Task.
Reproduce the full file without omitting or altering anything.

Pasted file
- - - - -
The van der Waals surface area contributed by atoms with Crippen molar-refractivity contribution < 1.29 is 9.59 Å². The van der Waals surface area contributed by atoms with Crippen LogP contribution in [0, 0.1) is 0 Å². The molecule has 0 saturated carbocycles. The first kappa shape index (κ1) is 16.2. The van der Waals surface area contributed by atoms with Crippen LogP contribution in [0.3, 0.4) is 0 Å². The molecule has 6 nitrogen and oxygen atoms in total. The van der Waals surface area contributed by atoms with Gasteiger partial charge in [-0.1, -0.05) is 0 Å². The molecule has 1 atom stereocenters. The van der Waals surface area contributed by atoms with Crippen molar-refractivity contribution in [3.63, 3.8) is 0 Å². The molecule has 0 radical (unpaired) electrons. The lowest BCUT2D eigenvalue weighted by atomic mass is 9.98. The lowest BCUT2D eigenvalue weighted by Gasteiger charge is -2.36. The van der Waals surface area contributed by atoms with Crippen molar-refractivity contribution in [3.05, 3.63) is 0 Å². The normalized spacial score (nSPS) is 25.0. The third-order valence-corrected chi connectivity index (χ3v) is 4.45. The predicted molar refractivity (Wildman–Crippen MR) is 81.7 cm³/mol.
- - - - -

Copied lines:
The van der Waals surface area contributed by atoms with Crippen molar-refractivity contribution < 1.29 is 9.59 Å². The van der Waals surface area contributed by atoms with Crippen LogP contribution in [0, 0.1) is 0 Å². The molecule has 0 saturated carbocycles. The first kappa shape index (κ1) is 16.2. The van der Waals surface area contributed by atoms with Crippen LogP contribution in [0.3, 0.4) is 0 Å². The molecule has 6 nitrogen and oxygen atoms in total. The van der Waals surface area contributed by atoms with Gasteiger partial charge in [-0.1, -0.05) is 0 Å². The molecule has 1 atom stereocenters. The van der Waals surface area contributed by atoms with Crippen molar-refractivity contribution in [3.63, 3.8) is 0 Å². The molecule has 0 radical (unpaired) electrons. The lowest BCUT2D eigenvalue weighted by atomic mass is 9.98. The lowest BCUT2D eigenvalue weighted by Gasteiger charge is -2.36. The van der Waals surface area contributed by atoms with Crippen molar-refractivity contribution in [3.05, 3.63) is 0 Å². The normalized spacial score (nSPS) is 25.0. The third-order valence-corrected chi connectivity index (χ3v) is 4.45. The predicted molar refractivity (Wildman–Crippen MR) is 81.7 cm³/mol.